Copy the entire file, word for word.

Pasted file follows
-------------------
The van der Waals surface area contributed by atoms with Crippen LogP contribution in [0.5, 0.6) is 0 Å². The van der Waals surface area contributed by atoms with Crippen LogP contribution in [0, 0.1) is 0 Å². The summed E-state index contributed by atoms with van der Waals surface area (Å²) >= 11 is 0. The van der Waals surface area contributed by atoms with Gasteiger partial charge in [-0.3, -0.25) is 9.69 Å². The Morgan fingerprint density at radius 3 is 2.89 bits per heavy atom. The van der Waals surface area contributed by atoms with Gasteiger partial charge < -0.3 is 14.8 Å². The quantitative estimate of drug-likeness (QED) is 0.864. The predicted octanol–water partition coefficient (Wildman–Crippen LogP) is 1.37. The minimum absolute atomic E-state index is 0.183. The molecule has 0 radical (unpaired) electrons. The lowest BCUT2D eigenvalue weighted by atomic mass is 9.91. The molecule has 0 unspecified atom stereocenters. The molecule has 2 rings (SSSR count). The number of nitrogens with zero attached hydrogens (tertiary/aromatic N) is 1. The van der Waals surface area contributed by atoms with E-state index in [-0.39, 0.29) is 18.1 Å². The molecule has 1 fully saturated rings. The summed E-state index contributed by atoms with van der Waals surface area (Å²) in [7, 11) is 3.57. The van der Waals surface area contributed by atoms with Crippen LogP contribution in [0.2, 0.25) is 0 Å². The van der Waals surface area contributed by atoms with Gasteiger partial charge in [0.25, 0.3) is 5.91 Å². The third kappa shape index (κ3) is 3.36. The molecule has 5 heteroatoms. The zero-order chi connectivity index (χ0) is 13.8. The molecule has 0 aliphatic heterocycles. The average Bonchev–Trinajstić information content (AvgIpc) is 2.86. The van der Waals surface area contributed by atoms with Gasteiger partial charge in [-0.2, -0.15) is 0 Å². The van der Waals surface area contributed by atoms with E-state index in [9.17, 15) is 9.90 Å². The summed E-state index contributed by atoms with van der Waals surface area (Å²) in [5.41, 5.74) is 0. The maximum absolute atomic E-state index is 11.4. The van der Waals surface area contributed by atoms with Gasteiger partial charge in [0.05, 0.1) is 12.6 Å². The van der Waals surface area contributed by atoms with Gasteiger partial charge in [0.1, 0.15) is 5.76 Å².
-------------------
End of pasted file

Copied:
The van der Waals surface area contributed by atoms with Crippen LogP contribution in [0.5, 0.6) is 0 Å². The van der Waals surface area contributed by atoms with Crippen LogP contribution in [0, 0.1) is 0 Å². The summed E-state index contributed by atoms with van der Waals surface area (Å²) >= 11 is 0. The van der Waals surface area contributed by atoms with Gasteiger partial charge in [-0.3, -0.25) is 9.69 Å². The Morgan fingerprint density at radius 3 is 2.89 bits per heavy atom. The van der Waals surface area contributed by atoms with Gasteiger partial charge < -0.3 is 14.8 Å². The quantitative estimate of drug-likeness (QED) is 0.864. The predicted octanol–water partition coefficient (Wildman–Crippen LogP) is 1.37. The minimum absolute atomic E-state index is 0.183. The molecule has 0 radical (unpaired) electrons. The lowest BCUT2D eigenvalue weighted by atomic mass is 9.91. The molecule has 0 unspecified atom stereocenters. The molecule has 2 rings (SSSR count). The number of nitrogens with zero attached hydrogens (tertiary/aromatic N) is 1. The van der Waals surface area contributed by atoms with E-state index in [-0.39, 0.29) is 18.1 Å². The molecule has 1 fully saturated rings. The summed E-state index contributed by atoms with van der Waals surface area (Å²) in [7, 11) is 3.57. The van der Waals surface area contributed by atoms with Crippen LogP contribution in [0.2, 0.25) is 0 Å². The van der Waals surface area contributed by atoms with Gasteiger partial charge in [0.25, 0.3) is 5.91 Å². The third kappa shape index (κ3) is 3.36. The molecule has 5 heteroatoms. The zero-order chi connectivity index (χ0) is 13.8. The molecule has 0 aliphatic heterocycles. The average Bonchev–Trinajstić information content (AvgIpc) is 2.86. The van der Waals surface area contributed by atoms with Gasteiger partial charge in [-0.2, -0.15) is 0 Å². The van der Waals surface area contributed by atoms with E-state index in [9.17, 15) is 9.90 Å². The summed E-state index contributed by atoms with van der Waals surface area (Å²) in [5.41, 5.74) is 0. The maximum absolute atomic E-state index is 11.4. The van der Waals surface area contributed by atoms with Gasteiger partial charge in [0.05, 0.1) is 12.6 Å². The van der Waals surface area contributed by atoms with Gasteiger partial charge in [0.1, 0.15) is 5.76 Å².